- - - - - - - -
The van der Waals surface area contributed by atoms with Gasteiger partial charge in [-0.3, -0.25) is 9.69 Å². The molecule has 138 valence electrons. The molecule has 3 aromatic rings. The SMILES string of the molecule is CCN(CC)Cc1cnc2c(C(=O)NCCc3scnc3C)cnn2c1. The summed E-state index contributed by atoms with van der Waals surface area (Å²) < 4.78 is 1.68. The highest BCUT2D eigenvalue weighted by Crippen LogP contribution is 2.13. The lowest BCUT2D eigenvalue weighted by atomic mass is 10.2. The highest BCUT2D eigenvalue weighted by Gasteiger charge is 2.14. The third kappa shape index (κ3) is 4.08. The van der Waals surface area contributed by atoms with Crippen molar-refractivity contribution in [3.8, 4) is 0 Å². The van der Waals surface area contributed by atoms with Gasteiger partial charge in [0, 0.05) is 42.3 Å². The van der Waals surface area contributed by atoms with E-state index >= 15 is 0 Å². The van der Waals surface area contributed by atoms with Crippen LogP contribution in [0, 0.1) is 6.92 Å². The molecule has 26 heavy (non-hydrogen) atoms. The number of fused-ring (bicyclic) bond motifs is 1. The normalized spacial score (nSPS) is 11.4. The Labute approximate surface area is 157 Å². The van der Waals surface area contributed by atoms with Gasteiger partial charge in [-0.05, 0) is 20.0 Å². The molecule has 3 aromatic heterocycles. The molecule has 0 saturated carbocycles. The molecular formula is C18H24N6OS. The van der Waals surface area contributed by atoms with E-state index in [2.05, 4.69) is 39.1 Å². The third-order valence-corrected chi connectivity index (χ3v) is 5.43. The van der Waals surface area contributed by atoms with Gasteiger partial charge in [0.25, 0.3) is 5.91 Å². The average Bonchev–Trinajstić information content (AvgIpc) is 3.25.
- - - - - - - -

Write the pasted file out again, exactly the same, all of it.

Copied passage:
The van der Waals surface area contributed by atoms with Gasteiger partial charge in [-0.3, -0.25) is 9.69 Å². The molecule has 138 valence electrons. The molecule has 3 aromatic rings. The SMILES string of the molecule is CCN(CC)Cc1cnc2c(C(=O)NCCc3scnc3C)cnn2c1. The summed E-state index contributed by atoms with van der Waals surface area (Å²) < 4.78 is 1.68. The highest BCUT2D eigenvalue weighted by Crippen LogP contribution is 2.13. The lowest BCUT2D eigenvalue weighted by atomic mass is 10.2. The highest BCUT2D eigenvalue weighted by Gasteiger charge is 2.14. The third kappa shape index (κ3) is 4.08. The van der Waals surface area contributed by atoms with Crippen molar-refractivity contribution in [3.8, 4) is 0 Å². The van der Waals surface area contributed by atoms with Gasteiger partial charge in [0, 0.05) is 42.3 Å². The van der Waals surface area contributed by atoms with E-state index >= 15 is 0 Å². The van der Waals surface area contributed by atoms with Crippen LogP contribution in [0, 0.1) is 6.92 Å². The molecule has 26 heavy (non-hydrogen) atoms. The number of fused-ring (bicyclic) bond motifs is 1. The normalized spacial score (nSPS) is 11.4. The Labute approximate surface area is 157 Å². The van der Waals surface area contributed by atoms with Gasteiger partial charge in [-0.05, 0) is 20.0 Å². The molecule has 3 aromatic heterocycles. The molecule has 0 saturated carbocycles. The molecular formula is C18H24N6OS. The van der Waals surface area contributed by atoms with E-state index in [2.05, 4.69) is 39.1 Å². The third-order valence-corrected chi connectivity index (χ3v) is 5.43. The van der Waals surface area contributed by atoms with Gasteiger partial charge in [0.25, 0.3) is 5.91 Å². The average Bonchev–Trinajstić information content (AvgIpc) is 3.25.